I’ve written dozens, possibly hundreds of magazine articles. I’ve written non-fiction (The First 280 Years of Monty Python), I’ve written biography (The Funniest One in the Room), I’ve written memoirs (Monty Python’s Tunisian Holiday, about my life on the set of Monty Python’s Life of Brian in Tunisia), co-written an improvisational manual (Truth in Comedy), a graphic novel (Superman: True Brit) and other comic books.
I’ve also co-written a YA novel (The Dare Club: Nita) with my wife, Laurie Bradach, which was great fun. We had to create a whole new world of characters and put them in as much danger as possible. We’ve had so much fun doing it that we’ve decided to turn it into a series.
What are you currently working on?
I’m researching a history of The Committee, the legendary West Coast improvisational group, which is slowly turning into a history of the ‘60s. As one of them told me, “The Sixties walked through our door”—and he was absolutely right. Just about every well-known music and counter-cultural figure from that era crossed paths with The Committee.
And as soon as I finish that, I’ll be starting on the third Time Authority book. I have to figure out an impossible situation for them, a problem with no solution. Once I can do that, I’ll throw them in up to their necks and see where we go from there!
The Last of the Time Police: The Time Authority Book OneIt’s “The Hitchhiker’s Guide to the Galaxy” meets “Time Bandits” in this action-packed science fiction adventure.Stan and Jack are the last remaining members of the Time Authority, a government unit formed to correct disruptions to the established Time Line. Although time travel has been officially outlawed, Stan and Jack must make a quick time hop to 16th Century France to clean up some of their careless littering.
Unbeknownst to them, however, Leonardo DaVinci stows away and tumbles out (along with the operating manual for the time machine) in 18th Century England. This disruption is discovered by the Time Authority, as it creates a Chronological Anomaly that begins advancing toward the future and threatens to wipe out all reality. The military and civilian leaders clash before agreeing on a scheme to build one final time machine and send Corporal Spumoni back to correct the Time Line, even though it may ruin any chance of Stan and Jack returning home.
Stan and Jack must crash-land their time machine in 1848, where they discover, due to DaVinci’s influence, a futuristic Victorian England. After nearly colliding with Maggie Wells on her flying machine, she helps them hide their broken Time Hopper. Stan and Jack realize their only hope to fix their machine is to recover the operating manual, if it still even exists. But Special Services agents, led by Maggie’s former boyfriend James Burton, are constantly searching for them. And Jack’s growing attraction for Maggie is tempered by the thought that she could be his great-great-great-great-grandmother.
Meanwhile, in 1768, DaVinci has become a favorite of King George III of England. His only rival is Benjamin Franklin. Jealous, with the help of Lord Frederick North, DaVinci frames Franklin for the theft of his own notebooks. But when DaVinci learns Britain’s plans for his own war machines, he realizes he must work with Franklin to stop Britain’s domination of the globe.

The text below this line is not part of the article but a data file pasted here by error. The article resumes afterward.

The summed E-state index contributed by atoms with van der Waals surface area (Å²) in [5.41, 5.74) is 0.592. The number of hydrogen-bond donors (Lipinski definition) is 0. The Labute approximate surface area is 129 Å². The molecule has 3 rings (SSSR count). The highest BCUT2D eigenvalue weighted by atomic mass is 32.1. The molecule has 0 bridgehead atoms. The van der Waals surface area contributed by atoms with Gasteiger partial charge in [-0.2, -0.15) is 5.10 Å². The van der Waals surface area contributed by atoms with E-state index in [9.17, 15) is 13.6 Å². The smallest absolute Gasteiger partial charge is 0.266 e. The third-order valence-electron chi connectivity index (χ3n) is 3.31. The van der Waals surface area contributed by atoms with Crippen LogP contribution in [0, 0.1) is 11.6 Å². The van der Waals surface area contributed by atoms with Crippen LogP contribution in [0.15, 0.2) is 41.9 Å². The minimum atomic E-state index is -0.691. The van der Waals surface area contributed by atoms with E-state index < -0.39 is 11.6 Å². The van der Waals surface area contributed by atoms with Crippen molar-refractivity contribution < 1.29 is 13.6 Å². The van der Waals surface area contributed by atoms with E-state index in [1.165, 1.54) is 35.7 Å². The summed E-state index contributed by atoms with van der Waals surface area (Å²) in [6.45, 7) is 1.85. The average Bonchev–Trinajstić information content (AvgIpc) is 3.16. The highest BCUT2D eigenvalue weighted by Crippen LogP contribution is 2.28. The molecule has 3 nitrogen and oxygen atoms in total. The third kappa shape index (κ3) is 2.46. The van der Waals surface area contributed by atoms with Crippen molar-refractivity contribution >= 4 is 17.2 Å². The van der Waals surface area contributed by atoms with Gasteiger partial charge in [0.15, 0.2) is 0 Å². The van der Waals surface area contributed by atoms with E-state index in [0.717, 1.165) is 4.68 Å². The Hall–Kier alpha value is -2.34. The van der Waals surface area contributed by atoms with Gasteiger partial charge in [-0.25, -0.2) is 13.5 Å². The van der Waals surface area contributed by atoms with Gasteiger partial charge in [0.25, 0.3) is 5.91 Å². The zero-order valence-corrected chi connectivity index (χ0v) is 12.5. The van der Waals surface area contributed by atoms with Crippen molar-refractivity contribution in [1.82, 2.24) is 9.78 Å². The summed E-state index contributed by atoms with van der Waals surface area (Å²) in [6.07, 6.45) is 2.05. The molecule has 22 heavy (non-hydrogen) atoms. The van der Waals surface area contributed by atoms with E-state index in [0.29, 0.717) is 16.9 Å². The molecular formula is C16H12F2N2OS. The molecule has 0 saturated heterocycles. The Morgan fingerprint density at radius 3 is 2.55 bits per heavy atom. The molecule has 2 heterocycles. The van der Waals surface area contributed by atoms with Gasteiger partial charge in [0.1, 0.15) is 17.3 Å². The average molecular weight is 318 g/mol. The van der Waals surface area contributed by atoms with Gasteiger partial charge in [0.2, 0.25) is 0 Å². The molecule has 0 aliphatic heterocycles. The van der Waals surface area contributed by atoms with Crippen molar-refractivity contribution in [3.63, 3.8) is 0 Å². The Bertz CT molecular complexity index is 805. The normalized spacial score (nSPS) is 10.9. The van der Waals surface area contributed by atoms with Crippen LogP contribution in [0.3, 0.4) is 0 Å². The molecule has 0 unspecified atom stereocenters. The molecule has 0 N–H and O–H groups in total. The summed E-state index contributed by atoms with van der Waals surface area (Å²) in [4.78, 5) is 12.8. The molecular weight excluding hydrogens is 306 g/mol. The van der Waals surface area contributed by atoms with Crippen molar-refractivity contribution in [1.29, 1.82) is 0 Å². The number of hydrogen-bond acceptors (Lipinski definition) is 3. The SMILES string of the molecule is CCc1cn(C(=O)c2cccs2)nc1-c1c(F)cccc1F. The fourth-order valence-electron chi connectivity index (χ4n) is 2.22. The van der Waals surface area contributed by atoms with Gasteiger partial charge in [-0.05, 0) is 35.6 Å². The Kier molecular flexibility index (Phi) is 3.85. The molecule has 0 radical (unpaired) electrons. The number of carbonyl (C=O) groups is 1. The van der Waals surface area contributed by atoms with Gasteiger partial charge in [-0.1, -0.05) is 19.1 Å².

The Return of The Time Police: The Time Authority Book Two
In this action-packed sequel to “The Last of the Time Police,” Stan and Jack must make a quick time hop to 16th Century France to clean up some of their careless littering.
But stowaway Leonardo DaVinci tumbles out (along with the operating manual for the time machine) in 18th Century England, setting off a Chronological Anomaly that threatens to wipe out all reality.
Stan and Jack crash-land their time machine in 1848, where they discover, due to DaVinci’s influence, a futuristic Victorian England. After nearly colliding with Maggie Wells on her flying machine, she helps them hide their broken Time Hopper.
But Stan and Jack realize their only hope to fix their machine is to recover the operating manual, and Special Services agents, led by Maggie’s former boyfriend James Burton, are constantly searching for them. And Jack’s growing attraction for Maggie is tempered by the thought that she could be his great-great-great-great-grandmother.
Meanwhile, inventor Sam Warner and his wife Sarah have discovered the operating manual for the time machine in a trunk of his grandfather’s things. When Sam coincidentally ends up with the power crystal from Stan and Jack’s machine, and sets about converting an old carriage into his own time machine, they agree to pool their resources.
The unlikely partners must find a way to rescue DaVinci and Benjamin Franklin in the previous century, but when they are captured while trying to recover the Time Carriage, they face execution at the Tower of London. Can the group escape in time to find DaVinci, prevent the destruction of our Timeline, and help Franklin invent the game of golf?
And if they succeed, will they be wiped out of existence?
It’s “The Hitchhiker’s Guide to the Galaxy” meets “Time Bandits” in this action-packed science fiction adventure.
Related Posts (maybe, it's done on the fly):
Guest Post by Gabrielle Black, author of Treating Murder
Guest Post by KD Pryor, Author of The Portal’s Choice
Guest Post by Michael J. McCann, author of The Ghost Man
Texas Jack by Bart Hopkins
Stage 6 by Dylan James
Powered by Contextual Related Posts